BUNDY TALKS UN­DER WA­TER

Voic­ing a can­tan­ker­ous oc­to­pus named Hank in Pixar’s new feel­good fam­ily flick Find­ing Dory was a lot more dif­fi­cult than Ed O’Neill had imag­ined

The Courier-Mail - QWeekend - - MOVIES - NEALA JOHN­SON

Oh, my God. I don’t think I wanna work that hard again. I did think about com­ing back for some kind of se­quel, but I wasn’t think­ing in terms of Hank be­ing the star

Ask Ed O’Neill what springs to mind of his visit – with the rest of the Mod­ern Fam­ily sit­com cast – to Aus­tralia in 2014 and a theme soon starts to emerge.

“I had those great meat pies down by that wharf … then I was up in one the old­est pubs in Syd­ney … then I found my­self down at the docks where the big cruise ships come in and I had the fish ’n’ chips … Most of my time in Syd­ney,” he con­cludes, “was spent eat­ing and drink­ing.”

It sounds as though it would be danger­ous for O’Neill to spend too much time Down Un­der. “Oh,” he replies, “it def­i­nitely would be.” Though that Aus­tralian visit was al­most two-and-a-half years ago, O’Neill had al­ready started work­ing on his new movie, Find­ing Dory. The long-awaited se­quel to the beloved Pixar an­i­ma­tion Find­ing Nemo, which sends the blue tang voiced by Ellen DeGeneres off on a whole new ad­ven­ture, has been a lengthy and “in­ter­est­ing” ride, says O’Neill.

And giv­ing voice to a can­tan­ker­ous oc­to­pus named Hank – who’s miss­ing a ten­ta­cle, has a caf­feine habit and an ink-con­ti­nence prob­lem, would rather stay in cap­tiv­ity than re­turn to the ocean, and who def­i­nitely doesn’t want to help Dory find her par­ents – turned out to be much harder work than O’Neill imag­ined.

“It was stren­u­ous. These ses­sions are four hours long some­times and the na­ture of the role (meant there was) a lot of ten­sion, a lot of anx­i­ety – try­ing to get from one place to an­other with­out be­ing caught, and his frus­tra­tion with Dory be­cause she was al­ways putting him in bad spots ... So it’s tir­ing.”

Though O’Neill had to “drink troughs of tea” to sur­vive Hank’s yelling habit, the cur­mud­geonly sea crea­ture did even­tu­ally find his way to a more sooth­ing place.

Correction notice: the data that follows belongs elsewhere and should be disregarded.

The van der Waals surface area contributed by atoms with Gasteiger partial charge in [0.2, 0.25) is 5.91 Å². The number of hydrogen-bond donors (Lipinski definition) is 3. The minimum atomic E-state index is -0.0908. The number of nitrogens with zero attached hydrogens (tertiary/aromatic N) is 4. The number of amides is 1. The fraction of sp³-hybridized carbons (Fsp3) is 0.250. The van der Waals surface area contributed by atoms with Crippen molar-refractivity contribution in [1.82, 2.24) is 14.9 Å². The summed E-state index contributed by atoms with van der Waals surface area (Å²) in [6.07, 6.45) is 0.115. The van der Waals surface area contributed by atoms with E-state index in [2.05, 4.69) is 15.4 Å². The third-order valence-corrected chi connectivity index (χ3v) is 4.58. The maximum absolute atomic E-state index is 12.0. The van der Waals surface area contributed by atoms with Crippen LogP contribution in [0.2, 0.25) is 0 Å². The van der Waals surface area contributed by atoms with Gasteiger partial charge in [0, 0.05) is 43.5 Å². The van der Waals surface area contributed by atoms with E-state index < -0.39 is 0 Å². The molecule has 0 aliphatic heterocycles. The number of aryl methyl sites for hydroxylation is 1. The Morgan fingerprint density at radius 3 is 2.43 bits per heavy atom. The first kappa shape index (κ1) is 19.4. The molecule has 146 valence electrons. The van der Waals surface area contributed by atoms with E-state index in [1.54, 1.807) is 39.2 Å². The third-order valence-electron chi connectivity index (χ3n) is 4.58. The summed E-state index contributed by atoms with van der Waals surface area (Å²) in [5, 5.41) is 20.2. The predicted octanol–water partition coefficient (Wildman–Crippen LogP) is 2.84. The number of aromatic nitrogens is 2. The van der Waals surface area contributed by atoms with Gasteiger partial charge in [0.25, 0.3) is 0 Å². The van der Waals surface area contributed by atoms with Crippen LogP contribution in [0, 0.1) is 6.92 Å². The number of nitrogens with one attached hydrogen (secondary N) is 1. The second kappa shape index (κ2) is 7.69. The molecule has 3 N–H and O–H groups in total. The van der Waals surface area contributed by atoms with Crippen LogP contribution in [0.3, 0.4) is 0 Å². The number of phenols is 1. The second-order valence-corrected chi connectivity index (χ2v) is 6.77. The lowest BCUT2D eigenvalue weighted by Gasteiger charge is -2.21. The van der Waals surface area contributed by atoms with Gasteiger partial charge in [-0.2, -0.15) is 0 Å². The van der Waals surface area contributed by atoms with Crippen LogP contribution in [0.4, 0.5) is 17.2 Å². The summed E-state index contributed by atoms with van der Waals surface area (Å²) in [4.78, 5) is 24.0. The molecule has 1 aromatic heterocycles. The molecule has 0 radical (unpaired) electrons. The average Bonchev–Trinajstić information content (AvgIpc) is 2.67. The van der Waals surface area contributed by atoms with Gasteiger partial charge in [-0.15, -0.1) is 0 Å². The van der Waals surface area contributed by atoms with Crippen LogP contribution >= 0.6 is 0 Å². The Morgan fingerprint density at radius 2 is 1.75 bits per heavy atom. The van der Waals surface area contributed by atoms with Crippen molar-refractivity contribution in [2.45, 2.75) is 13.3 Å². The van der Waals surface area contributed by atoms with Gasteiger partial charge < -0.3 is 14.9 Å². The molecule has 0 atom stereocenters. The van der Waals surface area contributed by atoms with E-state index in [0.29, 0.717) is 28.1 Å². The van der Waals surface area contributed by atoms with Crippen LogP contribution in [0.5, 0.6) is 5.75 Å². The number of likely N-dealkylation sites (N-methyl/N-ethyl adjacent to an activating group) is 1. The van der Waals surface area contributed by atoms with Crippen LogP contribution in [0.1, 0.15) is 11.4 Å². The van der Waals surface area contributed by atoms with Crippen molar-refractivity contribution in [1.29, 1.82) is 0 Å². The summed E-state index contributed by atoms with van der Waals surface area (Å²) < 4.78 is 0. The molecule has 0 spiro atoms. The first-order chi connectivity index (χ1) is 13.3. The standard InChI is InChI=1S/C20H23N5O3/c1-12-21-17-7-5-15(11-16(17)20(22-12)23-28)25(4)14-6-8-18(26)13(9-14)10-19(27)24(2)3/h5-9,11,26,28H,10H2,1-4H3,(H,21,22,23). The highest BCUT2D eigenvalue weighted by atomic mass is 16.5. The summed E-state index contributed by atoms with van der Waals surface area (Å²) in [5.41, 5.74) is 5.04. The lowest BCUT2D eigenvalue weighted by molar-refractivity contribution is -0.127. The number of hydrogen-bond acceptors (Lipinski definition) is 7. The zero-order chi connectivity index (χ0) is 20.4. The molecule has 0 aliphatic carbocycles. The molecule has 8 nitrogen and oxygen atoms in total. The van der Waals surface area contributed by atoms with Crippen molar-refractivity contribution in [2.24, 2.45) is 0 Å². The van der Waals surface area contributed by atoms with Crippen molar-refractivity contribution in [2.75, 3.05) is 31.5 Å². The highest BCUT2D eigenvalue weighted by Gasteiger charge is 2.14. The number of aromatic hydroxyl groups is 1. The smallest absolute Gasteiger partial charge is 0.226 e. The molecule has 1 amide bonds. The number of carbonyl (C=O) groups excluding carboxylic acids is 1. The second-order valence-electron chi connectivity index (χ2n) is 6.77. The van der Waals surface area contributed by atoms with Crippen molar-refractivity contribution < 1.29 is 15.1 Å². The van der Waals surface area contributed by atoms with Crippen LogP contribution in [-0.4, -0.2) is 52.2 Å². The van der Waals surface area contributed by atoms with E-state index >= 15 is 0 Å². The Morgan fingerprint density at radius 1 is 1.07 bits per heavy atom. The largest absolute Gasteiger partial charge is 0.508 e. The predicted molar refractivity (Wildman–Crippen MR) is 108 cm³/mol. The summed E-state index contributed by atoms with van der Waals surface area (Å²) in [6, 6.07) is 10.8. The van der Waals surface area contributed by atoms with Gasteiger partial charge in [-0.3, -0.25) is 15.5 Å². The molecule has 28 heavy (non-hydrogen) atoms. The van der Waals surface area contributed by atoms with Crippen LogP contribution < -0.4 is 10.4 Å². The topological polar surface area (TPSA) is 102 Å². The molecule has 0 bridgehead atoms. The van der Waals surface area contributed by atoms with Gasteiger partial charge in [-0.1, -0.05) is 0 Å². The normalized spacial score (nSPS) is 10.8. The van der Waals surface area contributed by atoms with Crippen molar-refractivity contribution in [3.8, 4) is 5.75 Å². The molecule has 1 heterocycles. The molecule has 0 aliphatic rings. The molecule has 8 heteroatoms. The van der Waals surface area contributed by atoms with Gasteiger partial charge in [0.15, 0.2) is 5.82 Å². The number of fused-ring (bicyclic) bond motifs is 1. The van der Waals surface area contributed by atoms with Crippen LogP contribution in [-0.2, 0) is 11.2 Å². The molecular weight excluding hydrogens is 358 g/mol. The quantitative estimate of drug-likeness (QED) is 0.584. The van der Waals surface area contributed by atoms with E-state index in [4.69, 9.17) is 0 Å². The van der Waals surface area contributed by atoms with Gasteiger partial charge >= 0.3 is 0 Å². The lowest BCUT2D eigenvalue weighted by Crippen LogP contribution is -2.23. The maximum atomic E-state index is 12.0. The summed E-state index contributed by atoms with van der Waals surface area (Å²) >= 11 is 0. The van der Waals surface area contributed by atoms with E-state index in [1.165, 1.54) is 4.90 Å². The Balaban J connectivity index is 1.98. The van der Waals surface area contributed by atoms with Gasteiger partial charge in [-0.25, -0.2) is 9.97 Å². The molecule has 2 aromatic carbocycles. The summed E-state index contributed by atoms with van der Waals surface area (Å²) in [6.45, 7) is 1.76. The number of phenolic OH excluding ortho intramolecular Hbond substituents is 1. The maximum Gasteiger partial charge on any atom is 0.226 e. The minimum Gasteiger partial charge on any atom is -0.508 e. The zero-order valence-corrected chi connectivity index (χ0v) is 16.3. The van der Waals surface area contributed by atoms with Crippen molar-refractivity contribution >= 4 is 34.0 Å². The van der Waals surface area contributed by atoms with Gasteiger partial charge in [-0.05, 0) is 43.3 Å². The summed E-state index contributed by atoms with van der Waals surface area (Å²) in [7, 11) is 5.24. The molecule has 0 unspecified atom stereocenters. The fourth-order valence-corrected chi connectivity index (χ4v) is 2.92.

“He started out dam­aged, pho­bic, mis­trust­ful, an­gry, a loner, then be­cause of a mu­tual need he started to have this ad­ven­ture with Dory and be­fore he knew it he was start­ing to like her and he was pro­tected by her and he re­turned the favour,” O’Neill says. “Ba­si­cally,” he adds, “Hank was pulled back into life.” Now the vet­eran ac­tor is find­ing ev­ery­one who’s seen the film – in­clud­ing writer-direc­tor Andrew Stan­ton – con­sid­ers Hank to be Find­ing Dory’s break­out char­ac­ter. Even the el­der of his two daugh­ters, 16-year-old Sophia, loved it – “and she can be crit­i­cal,” O’Neill laughs. Could there be a Find­ing Hank in his fu­ture? “Oh, my God. I don’t think I wanna work that hard again. I did think about com­ing back for some kind of se­quel, but I wasn’t think­ing in terms of Hank be­ing the star of the show, I was think­ing more in terms of he prob­a­bly makes a bet­ter side­kick.”

Far from look­ing for movies to head­line, O’Neill ad­mits he’s reached the point in his ca­reer where it might be time to slow down. Af­ter all, he did turn 70 in April.

“That was the hard­est one,” he says. “Sixty didn’t bother me too much and 50 was a snap … but 70? No. That was a hard one. I’m los­ing the bat­tle with that – I mean, what can you do?”

If it is time to wind down, O’Neill – whose defin­ing roles in­clude Ed Bundy in Mar­ried … With Chil­dren and Glen the ni­hilis­tic diner man­ager in Wayne’s World – can’t say he’s un­sat­is­fied with his ac­com­plish­ments.

“I could al­ways say I wished I had a bet­ter film ca­reer … but over­all, I’ve been one of the lucky ones. If you can sus­tain a ca­reer over 40 years in this busi­ness, you’ve gotta con­sider your­self lucky.”

We’re not fin­ished with him yet, of course. He’ll step back into Mod­ern Fam­ily pa­tri­arch Jay Pritch­ett’s shoes when sea­son eight starts shoot­ing in Au­gust.

“Af­ter eight,” he says of the show’s fu­ture, “I think we’ll ei­ther go on and do two more, or we’ll call it a day.” Find­ing Dory is in cin­e­mas now

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